Tag Archives: Centers for Disease Control and Prevention

The Mysterious Illness Paralyzing Children

You’ve probably heard about the mysterious polio-like condition causing muscle weakness and paralysis in more than 100 children across the United States this year. This week, we learned about a child diagnosed in Greenville, South Carolina. The condition is known as AFM. It’s not new, but there’s been an uptick in cases since 2014.

We asked Dr. Joshua Prince of Lexington Family Medicine, a Lexington Medical Center physician practice, to tell us more about the condition and what parents should know.

Q: What is AFM?
A: AFM stands for acute flaccid myelitis. It’s a rare, but significant condition that affects the spinal cord. AFM is characterized by muscle weakness and abnormal reflexes. Symptoms include sudden weakness, slurred speech, droopy eyelids, inability to focus, and – in severe cases – trouble breathing.

Q: What’s causing it?
A: There’s no identified cause at this time. Several theories are under consideration including enterovirus, environmental toxins and genetic factors.

Q: Some cases of AFM may start with common cold symptoms like a runny nose. That may scare parents whose children have the sniffles. What message do you have for those parents?
A: This time of year, cold symptoms can be common. Do not be overly worried your child will develop AFM. It occurs in less than one in a million people. But if your child has a respiratory illness followed by neurological symptoms, have them evaluated immediately.

Dr. Joshua Prince

Q: How is it diagnosed?
A: In addition to a healthy history and physical, doctors will conduct studies including an MRI of the spinal cord.

Q: Who gets it?
A: Ninety percent of patients with AFM are under age 18. Some children may tell their parents they feel like their arm is broken. Keep in mind they may not know how to say they can’t move their muscle or lift their eyelids.

Q: What’s the prognosis for full recovery?
A: The long-term prognosis is unknown at this time. Some patients have recovered completely in 60 days. Other patients show symptoms over a much longer period of time. To increase chances of full recovery, patients should be under the care of a neurologist and physical therapist.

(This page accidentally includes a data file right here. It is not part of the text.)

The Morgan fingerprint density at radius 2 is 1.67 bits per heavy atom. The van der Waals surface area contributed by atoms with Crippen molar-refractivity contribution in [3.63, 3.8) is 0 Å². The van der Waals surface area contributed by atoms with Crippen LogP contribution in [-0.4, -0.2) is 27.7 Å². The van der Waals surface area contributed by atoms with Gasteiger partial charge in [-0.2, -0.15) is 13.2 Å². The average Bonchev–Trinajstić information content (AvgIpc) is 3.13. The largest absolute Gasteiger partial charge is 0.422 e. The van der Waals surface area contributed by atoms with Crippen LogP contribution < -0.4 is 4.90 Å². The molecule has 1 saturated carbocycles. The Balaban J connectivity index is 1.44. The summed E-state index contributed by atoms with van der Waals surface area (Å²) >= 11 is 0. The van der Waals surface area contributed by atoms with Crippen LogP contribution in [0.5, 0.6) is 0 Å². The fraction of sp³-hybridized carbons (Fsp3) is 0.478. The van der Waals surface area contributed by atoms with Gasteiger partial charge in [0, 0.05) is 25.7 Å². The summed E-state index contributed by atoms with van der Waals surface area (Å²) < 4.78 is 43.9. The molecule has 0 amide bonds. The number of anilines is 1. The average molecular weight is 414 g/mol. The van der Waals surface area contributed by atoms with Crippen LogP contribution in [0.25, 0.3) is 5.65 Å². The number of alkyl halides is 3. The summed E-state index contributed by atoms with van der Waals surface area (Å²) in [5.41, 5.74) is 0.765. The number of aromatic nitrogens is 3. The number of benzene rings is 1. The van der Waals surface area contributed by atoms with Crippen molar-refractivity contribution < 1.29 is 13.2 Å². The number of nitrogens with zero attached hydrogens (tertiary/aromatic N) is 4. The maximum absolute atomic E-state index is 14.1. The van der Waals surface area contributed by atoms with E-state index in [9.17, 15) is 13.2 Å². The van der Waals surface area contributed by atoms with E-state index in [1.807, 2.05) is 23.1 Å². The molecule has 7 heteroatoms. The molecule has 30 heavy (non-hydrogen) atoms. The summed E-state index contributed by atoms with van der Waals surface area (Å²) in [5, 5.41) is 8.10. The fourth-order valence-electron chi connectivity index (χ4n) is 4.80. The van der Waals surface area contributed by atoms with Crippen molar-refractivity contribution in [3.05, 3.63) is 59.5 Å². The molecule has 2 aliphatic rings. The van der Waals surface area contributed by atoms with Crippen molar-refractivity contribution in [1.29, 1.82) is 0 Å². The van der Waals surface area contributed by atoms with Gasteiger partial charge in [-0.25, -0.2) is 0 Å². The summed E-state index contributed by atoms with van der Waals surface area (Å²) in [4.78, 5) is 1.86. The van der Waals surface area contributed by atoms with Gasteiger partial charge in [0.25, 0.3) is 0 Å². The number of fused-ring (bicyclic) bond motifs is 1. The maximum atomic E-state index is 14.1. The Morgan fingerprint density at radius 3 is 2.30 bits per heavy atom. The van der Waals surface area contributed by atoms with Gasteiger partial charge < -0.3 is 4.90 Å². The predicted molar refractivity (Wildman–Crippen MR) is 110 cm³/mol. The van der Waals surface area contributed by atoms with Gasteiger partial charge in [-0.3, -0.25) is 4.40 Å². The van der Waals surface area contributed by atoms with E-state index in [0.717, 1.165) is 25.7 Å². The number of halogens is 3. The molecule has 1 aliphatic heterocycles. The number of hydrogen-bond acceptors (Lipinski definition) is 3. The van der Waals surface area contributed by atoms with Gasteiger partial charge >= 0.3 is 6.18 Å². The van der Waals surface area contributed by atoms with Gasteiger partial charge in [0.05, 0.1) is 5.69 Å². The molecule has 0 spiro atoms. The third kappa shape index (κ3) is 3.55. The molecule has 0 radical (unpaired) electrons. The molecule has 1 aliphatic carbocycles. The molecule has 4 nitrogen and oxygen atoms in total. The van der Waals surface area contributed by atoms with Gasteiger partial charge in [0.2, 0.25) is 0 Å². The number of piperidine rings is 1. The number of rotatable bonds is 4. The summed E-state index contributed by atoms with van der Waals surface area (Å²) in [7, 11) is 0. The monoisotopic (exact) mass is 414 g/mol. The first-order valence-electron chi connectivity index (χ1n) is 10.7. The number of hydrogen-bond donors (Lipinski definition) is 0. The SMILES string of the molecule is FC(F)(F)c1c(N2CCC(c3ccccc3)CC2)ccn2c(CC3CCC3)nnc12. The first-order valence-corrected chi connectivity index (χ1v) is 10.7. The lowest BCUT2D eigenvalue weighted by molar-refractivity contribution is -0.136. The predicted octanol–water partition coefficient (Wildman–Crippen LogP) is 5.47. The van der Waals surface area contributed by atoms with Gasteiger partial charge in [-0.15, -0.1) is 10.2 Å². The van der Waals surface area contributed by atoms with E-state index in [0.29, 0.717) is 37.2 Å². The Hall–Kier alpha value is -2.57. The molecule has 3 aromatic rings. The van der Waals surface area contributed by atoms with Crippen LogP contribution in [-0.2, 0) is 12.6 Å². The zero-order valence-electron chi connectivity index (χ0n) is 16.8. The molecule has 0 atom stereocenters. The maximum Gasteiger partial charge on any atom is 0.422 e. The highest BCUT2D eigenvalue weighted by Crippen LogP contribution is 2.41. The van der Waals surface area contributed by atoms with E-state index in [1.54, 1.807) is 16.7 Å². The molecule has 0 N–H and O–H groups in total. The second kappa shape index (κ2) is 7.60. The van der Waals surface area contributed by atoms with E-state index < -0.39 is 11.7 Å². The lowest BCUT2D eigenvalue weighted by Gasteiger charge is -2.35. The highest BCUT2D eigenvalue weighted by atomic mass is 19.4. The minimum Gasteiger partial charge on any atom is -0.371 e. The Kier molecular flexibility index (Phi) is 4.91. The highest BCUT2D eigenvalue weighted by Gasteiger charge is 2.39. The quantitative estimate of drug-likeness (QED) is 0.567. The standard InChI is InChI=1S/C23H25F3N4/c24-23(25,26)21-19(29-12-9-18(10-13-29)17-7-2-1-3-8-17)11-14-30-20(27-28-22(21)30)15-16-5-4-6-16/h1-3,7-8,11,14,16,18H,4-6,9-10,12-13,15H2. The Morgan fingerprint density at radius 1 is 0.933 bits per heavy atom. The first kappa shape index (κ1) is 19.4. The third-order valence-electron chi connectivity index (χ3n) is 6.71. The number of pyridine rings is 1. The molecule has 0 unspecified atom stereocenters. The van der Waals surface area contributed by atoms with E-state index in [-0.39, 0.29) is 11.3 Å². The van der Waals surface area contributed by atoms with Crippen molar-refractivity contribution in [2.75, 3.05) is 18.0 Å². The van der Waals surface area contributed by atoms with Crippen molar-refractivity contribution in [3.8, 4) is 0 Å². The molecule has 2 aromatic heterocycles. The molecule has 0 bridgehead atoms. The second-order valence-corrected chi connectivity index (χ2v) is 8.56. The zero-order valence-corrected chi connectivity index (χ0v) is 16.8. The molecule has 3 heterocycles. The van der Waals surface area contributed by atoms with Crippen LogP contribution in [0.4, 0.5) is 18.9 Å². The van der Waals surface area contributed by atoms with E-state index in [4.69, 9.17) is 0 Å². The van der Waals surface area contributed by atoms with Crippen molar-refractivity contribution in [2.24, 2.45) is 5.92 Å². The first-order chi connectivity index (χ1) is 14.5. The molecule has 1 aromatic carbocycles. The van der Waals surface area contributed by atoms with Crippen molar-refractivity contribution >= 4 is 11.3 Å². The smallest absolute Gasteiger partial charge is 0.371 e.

For more information about AFM, visit CDC.gov.

Five Things to Know About the Zika Virus

The Zika Virus has become a major concern for the the World Health Organization. The mosquito-borne illness may be linked to birth defects including microcephaly in newborns. Dr. Samantha Morton of Carolina Women’s Physicians, a Lexington Medical Center physician practice, was a guest on WLTX to talk about what moms-to-be in South Carolina need to know about this virus.

Here are some notes from Dr. Morton’s interview:

1. The Zika Virus is transmitted by a mosquito that has previously bitten someone who has the virus.

2. While the mosquito that can carry the Zika Virus is in South Carolina, no patients have been diagnosed with the Zika Virus from a mosquito that has bitten them in the United States.

3. There is some evidence that the Zika Virus may be responsible for causing some birth defects including microcephaly. Microcephaly is a condition where a baby’s brain does not grow properly during pregnancy. But so far, there is no definitive link.

4. The only people who need to be concerned right now are individuals who have traveled to areas that are endemic for the Zika Virus, including South America, Central America and Mexico. for this particular virus. If you have symptoms, talk to your health care provider.

5. Pregnant women should avoid travel to the countries where cases have been diagnosed.

For more information about the Zika Virus, visit the Centers for Disease Control and Prevention website.